Here’s the thing: climate-forced displacement isn't just something happening in foreign countries. Instead, it's increasingly occurring here at home, and already forcing hundreds of thousands...
Here’s the thing: climate-forced displacement isn't just something happening in foreign countries. Instead, it's increasingly occurring here at home, and already forcing hundreds of thousands of Americans to flee their homes, in many cases permanently.
As the Environmental Protection Agency recently reported, climate change will continue to disproportionately impact people of color, a startling fact that illustrates some worrying patterns. Most noticeably, these communities will bear the brunt of environmental racism as they are forced to engage with a federal government that does little to prioritize funding to help these communities adapt, rebuild, and/or relocate.
When US politicians discuss the possibility of ‘climate migration,’ many think of people being forced to abandon their homes in small island nations or desert countries due to rising sea levels or severe droughts. While these problems are real – and call for political action grounded in human rights – an exclusive focus on international migration can be misleading. After all, as the World Bank has noted, the vast majority of climate-related displacement occurs inside – not between – national boundaries.
The United States, in this regard, is no exception. More than 1.2 million Americans are currently displaced from their homes because of climate change impacts – including increasingly severe storms, wildfires, and flooding. Looking at the past decade, the numbers become even more startling. The United States has been hammered by at least 910 ecological disasters in the last 10 years, with nearly 8 million people losing their homes as a result. Recent reporting suggests that some 50 million Americans will be affected by climate migration in the decades ahead.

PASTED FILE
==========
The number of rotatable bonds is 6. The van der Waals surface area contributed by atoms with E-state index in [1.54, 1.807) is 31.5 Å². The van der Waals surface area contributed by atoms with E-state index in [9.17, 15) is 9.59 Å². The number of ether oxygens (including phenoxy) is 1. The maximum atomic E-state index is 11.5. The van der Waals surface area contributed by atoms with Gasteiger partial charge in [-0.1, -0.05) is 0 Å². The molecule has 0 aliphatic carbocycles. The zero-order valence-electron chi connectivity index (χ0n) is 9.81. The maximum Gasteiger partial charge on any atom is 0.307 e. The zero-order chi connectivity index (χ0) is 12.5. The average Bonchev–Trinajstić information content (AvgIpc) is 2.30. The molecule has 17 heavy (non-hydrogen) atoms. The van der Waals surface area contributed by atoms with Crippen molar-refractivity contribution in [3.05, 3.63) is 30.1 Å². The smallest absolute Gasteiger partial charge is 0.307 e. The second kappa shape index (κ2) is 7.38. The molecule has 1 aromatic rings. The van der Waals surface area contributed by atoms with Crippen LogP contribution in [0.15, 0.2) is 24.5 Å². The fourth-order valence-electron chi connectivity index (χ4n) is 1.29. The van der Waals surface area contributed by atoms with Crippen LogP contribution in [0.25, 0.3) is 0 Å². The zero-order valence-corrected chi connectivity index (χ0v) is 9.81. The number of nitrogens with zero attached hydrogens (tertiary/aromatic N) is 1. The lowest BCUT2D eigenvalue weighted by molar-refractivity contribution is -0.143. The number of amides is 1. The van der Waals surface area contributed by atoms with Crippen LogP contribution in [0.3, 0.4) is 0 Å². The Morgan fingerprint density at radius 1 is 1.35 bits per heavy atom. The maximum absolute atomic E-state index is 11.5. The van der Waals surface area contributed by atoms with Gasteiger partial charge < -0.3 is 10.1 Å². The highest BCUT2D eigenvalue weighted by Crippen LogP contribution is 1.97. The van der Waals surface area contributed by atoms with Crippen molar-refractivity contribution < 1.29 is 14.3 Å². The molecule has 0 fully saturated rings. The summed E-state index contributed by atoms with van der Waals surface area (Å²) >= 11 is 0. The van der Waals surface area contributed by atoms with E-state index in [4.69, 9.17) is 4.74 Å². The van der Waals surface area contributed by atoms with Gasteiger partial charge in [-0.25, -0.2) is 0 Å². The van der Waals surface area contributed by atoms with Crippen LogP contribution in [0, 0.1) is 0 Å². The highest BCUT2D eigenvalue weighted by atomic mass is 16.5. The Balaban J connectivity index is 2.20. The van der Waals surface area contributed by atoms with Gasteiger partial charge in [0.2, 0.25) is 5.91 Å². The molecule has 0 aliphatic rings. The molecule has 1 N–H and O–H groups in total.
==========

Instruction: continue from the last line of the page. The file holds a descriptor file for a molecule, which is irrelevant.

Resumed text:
These impacts are felt by Americans from all walks of life, from inhabitants of beach towns in places like the Outer Banks, North Carolina, to residents of inland California and the Pacific Northwest being forced to flee their homes or change their daily lives because of deadly wildfires and historic heatwaves. As with other natural hazards, these effects fall hardest on people already deprived of resources. No one is truly ‘safe’ from climate change, but the impact will hit some communities harder than others.
Historically, genocide, settler violence, and forced assimilation policies uprooted generations of Indigenous people from their ancestral homes. Many of these communities survived and even flourished in spite of these attacks; now they face a renewed threat in the form of a climate crisis they did so little to cause.
The Alaska Native village of Kivalina, for example, currently sits on land to which the federal government forced them to relocate to in the 1950s. Now, that land is melting beneath their feet. The village has been negotiating with the federal and state governments for years about the need to relocate yet again, but so far policymakers have not provided the resources that would enable them to do so.
The Biden administration can and should take immediate steps to help respond to climate migration that is already happening–both abroad and inside the US.
Excerpted: ‘Climate Change Is Triggering a New Refugee Crisis – Inside the US’